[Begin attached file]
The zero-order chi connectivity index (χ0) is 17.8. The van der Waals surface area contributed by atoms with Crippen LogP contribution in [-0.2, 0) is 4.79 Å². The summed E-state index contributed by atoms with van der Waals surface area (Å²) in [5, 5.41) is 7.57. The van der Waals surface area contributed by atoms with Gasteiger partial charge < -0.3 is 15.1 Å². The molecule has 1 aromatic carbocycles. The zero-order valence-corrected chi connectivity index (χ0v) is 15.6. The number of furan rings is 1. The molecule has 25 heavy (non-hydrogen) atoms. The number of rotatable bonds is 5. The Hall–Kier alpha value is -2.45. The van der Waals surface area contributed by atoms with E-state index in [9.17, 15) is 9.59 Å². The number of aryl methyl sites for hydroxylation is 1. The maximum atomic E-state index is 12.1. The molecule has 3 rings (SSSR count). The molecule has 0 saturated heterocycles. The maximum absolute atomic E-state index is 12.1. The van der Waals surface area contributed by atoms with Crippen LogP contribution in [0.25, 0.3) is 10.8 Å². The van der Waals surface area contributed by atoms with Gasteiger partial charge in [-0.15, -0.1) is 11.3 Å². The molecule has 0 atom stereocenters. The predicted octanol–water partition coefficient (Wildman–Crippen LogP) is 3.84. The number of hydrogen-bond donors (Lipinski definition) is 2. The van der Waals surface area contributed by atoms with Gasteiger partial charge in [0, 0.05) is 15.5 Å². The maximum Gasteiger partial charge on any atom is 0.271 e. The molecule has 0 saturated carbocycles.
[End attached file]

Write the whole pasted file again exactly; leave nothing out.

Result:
The zero-order chi connectivity index (χ0) is 17.8. The van der Waals surface area contributed by atoms with Crippen LogP contribution in [-0.2, 0) is 4.79 Å². The summed E-state index contributed by atoms with van der Waals surface area (Å²) in [5, 5.41) is 7.57. The van der Waals surface area contributed by atoms with Gasteiger partial charge < -0.3 is 15.1 Å². The molecule has 1 aromatic carbocycles. The zero-order valence-corrected chi connectivity index (χ0v) is 15.6. The number of furan rings is 1. The molecule has 25 heavy (non-hydrogen) atoms. The number of rotatable bonds is 5. The Hall–Kier alpha value is -2.45. The van der Waals surface area contributed by atoms with E-state index in [9.17, 15) is 9.59 Å². The number of aryl methyl sites for hydroxylation is 1. The maximum atomic E-state index is 12.1. The molecule has 3 rings (SSSR count). The molecule has 0 saturated heterocycles. The maximum absolute atomic E-state index is 12.1. The van der Waals surface area contributed by atoms with Crippen LogP contribution in [0.25, 0.3) is 10.8 Å². The van der Waals surface area contributed by atoms with Gasteiger partial charge in [-0.15, -0.1) is 11.3 Å². The molecule has 0 atom stereocenters. The predicted octanol–water partition coefficient (Wildman–Crippen LogP) is 3.84. The number of hydrogen-bond donors (Lipinski definition) is 2. The van der Waals surface area contributed by atoms with Gasteiger partial charge in [0, 0.05) is 15.5 Å². The maximum Gasteiger partial charge on any atom is 0.271 e. The molecule has 0 saturated carbocycles.